Number Two: Los Angeles Marathon 2017

Having gotten really in to running last summer, I ran my first marathon in October, in Victoria, BC. It was an overwhelmingly positive experience: the race itself was great and I really surprised myself by running it in under three hours. But as soon as I crossed the finish line, I started thinking about Marathon Number Two. This was mainly because I just didn’t feel all that spent after Victoria. I was definitely tired, and sore, but I definitely didn’t feel like I’d pushed myself as far as I could. I knew I could go faster. So I decided to sign up for the LA Marathon in mid-March, hoping that running two marathons so close together could be a positive thing, a way of maintaining my fitness and turning the Victoria Marathon into a very strenuous, very early trial run for LA.

I decided to follow a training program really carefully this time. For Victoria, I only really trained for two months, and then jumped between a training schedule on the Victoria Marathon’s website and one in Matt Fitzgerald’s book 80/20 Running. After Googling around a bit, and for no really strong reason other than that lots of marathon-pace training runs sounded like a smart idea, I decided on Hansons Marathon Method. I bought the book, read it cover to cover, and decided to follow the Advanced plan.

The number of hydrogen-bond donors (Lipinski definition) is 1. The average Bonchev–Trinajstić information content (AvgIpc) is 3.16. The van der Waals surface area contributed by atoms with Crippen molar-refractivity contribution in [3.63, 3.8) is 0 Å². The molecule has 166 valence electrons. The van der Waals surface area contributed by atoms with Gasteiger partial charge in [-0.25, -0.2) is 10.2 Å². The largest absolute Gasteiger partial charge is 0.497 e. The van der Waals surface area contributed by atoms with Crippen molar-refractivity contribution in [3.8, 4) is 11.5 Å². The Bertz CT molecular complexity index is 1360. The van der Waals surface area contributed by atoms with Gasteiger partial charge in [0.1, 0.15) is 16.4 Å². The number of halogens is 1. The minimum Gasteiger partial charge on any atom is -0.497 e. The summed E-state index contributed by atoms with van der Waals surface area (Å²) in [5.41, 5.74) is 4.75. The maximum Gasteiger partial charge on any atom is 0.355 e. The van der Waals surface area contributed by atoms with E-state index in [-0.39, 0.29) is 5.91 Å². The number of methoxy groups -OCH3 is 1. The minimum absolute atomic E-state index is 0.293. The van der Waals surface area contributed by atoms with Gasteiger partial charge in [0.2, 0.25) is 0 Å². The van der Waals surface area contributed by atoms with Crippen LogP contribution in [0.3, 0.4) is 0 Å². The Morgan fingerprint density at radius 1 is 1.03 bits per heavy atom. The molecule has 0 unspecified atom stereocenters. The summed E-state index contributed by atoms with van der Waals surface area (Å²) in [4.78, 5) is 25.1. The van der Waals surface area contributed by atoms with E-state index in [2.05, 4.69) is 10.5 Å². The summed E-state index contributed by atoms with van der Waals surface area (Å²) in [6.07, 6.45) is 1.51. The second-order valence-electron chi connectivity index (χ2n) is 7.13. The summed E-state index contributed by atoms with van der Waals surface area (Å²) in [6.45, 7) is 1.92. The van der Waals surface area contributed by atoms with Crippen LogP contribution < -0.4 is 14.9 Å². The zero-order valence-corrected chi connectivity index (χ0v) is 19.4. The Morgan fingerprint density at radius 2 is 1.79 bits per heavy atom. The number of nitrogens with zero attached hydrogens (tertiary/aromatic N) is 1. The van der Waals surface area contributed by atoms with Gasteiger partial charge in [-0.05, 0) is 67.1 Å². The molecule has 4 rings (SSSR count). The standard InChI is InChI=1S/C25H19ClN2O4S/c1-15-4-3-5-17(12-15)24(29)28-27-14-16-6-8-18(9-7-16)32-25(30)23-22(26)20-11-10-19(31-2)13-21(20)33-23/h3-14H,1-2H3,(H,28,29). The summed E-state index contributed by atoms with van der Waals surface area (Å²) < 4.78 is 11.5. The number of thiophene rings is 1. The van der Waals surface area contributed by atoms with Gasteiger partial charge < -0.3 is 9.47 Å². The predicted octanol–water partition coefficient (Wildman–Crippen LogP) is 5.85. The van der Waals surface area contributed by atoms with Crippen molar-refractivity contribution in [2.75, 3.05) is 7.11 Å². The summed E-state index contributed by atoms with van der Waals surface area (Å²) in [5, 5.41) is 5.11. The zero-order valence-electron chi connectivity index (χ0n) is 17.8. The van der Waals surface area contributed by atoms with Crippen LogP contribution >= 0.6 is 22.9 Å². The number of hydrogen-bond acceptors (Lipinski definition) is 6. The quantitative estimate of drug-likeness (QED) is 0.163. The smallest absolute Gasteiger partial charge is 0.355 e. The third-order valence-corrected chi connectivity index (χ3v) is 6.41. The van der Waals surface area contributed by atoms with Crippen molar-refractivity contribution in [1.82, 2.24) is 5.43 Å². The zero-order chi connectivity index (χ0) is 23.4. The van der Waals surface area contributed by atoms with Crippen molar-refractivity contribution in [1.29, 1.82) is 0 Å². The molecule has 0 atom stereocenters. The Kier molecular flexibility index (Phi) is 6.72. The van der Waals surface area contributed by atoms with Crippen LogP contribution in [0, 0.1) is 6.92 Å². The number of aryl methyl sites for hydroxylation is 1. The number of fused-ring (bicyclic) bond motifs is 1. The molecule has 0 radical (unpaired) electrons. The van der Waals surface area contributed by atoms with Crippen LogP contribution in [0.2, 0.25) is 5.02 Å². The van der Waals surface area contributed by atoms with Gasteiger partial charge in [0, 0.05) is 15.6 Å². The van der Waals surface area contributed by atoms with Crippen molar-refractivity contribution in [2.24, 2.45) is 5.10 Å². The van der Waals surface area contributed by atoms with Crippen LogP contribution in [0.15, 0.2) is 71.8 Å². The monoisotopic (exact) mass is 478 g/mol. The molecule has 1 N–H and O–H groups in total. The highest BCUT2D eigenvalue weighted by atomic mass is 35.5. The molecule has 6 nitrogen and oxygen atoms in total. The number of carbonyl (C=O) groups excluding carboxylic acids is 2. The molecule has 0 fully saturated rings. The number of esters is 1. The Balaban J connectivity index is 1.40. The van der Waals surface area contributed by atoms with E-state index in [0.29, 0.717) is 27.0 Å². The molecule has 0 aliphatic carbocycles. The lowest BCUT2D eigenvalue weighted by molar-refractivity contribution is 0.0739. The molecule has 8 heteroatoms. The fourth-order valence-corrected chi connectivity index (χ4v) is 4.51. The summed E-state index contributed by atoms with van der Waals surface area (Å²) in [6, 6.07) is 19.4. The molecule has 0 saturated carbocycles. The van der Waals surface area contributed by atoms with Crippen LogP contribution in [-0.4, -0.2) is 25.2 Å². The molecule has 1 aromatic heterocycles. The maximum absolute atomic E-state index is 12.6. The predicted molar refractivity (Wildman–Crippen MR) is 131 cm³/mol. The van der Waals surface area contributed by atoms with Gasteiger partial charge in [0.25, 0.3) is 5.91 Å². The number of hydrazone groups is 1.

I followed it for the full 18 weeks. I missed some days here and there, particularly in the last month, but for the most part I followed it diligently. It did get a bit boring at the end (it’s extremely repetitive compared to Matt Fitzgerald’s schedules) but I mostly enjoyed it. Having now actually followed it for 18 weeks, I can confirm that the marathon-pace Thursday runs really do make a lot of sense. By marathon time, I knew my pace and knew I was capable of maintaining it.